FRIDAY, Nov. 17, 2023 (Healthday News) — Scams are nothing new and older folks are known to be vulnerable to them, but a new poll adds another sad fact to the familiar story.
Among people aged 50 to 80, those who reported being in fair or poor physical or mental health, those with disabilities and those who rated their memory as fair or poor were more likely than their healthier peers to say they’d been the victim of fraud.
The study “adds important new data to ongoing efforts to reduce the devastating toll of scams on older adults’ finances and well-being,” poll director Dr. Jeffrey Kullgren said in a news release. “We also found that no matter what their health status, older adults feel strongly that government and businesses should do more to educate and protect against scams.”
Overall, three of every four older adults said they have experienced a fraud attempt by phone, text, email, mail or online in the past two years, while 39% said they’ve been victims of at least one scam.
But the poll uncovered an especially strong link between poor health and their vulnerability to scams – both being able to spot one and becoming the victim of one.
Even if they’d hadn’t been scammed, older adults with health issues were more likely to lack confidence in their ability to spot one.
The results, from the University of Michigan National Poll on Healthy Aging, also suggest vulnerability among older adults who live alone or have lower incomes.
When the poll team looked at health status among those who had experienced a scam attempt, they found stark differences.
About 50% of older adults who had been targeted by a scam and who said they have a health problem or disability that limits daily activities reported experiencing fraud, compared with 35% to 38% of those in better health or with no limits on their daily activities.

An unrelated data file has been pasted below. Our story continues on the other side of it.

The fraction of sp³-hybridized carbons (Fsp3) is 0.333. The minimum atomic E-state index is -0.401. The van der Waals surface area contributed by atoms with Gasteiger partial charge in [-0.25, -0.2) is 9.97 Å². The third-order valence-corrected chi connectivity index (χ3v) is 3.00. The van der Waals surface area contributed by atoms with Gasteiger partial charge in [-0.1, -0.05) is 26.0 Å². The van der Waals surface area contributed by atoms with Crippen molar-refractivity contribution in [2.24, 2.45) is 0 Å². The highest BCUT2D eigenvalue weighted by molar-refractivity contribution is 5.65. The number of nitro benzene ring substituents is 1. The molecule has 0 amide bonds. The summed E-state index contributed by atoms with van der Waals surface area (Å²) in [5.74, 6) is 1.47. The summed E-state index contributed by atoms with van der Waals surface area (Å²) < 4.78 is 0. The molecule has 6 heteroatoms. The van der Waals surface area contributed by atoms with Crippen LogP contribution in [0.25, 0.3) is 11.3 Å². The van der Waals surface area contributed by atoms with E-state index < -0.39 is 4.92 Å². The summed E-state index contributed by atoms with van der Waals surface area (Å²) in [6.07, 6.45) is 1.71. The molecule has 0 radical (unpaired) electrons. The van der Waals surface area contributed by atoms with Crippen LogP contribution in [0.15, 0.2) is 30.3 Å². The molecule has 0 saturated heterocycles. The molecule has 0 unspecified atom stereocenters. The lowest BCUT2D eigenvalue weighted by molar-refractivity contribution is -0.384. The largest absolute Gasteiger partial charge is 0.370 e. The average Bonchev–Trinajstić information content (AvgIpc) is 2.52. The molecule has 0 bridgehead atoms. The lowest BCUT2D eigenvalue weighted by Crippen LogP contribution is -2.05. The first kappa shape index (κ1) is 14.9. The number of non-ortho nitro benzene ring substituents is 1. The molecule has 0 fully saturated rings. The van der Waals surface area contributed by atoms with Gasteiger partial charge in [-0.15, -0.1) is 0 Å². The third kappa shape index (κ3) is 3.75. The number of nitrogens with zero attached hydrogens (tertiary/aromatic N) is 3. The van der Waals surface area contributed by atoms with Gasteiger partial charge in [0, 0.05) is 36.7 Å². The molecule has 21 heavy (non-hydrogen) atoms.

There was also a gap in scam experiences by income, with 46% of those with annual household incomes under $60,000 more likely to report that they’d experienced fraud from a scam, compared with 36% of those with higher incomes.
Even when they hadn’t fallen prey to a scam, more than half (57%) of older adults overall expressed uncertainty about their ability to see a scam coming.
Again, health status mattered, with more than 65% of those in fair or poor physical or mental health, or with fair or poor memory, reporting this uncertainty, compared with about 55% of those in better health or with better self-rated memory. Gender mattered, too: 63% of women said they’re somewhat, not very confident or not at all confident they can spot a scam, compared with 49% of men.
The poll, which was published Nov. 14, was conducted online and via phone in July and August 2023 among 2,657 adults aged 50 to 80.
When the poll team asked older adults about their interest in learning more about how to spot and avoid scams, and their feelings about needing more protection from scams, the response was nearly universal.
Eighty-three percent of older adults said they want to know more about how to protect themselves – including 90% of those who said they aren’t very confident they can spot a scam. At the same time, 97% of older adults agreed policymakers need to do more to protect people from scams, while 96% agreed that companies should do more.
“It stands to reason that older adults with health challenges experience fraud more than those without these challenges,” said Kathy Stokes, AARP’s director of fraud prevention programs. “Fraud criminals are master manipulators of emotion, and anyone can experience a scam regardless of age, education or income. When it comes to fraud susceptibility it’s less about who you are and more about how you are when you are targeted.”
AARP offers information and support for fraud victims through its Fraud Watch Network program.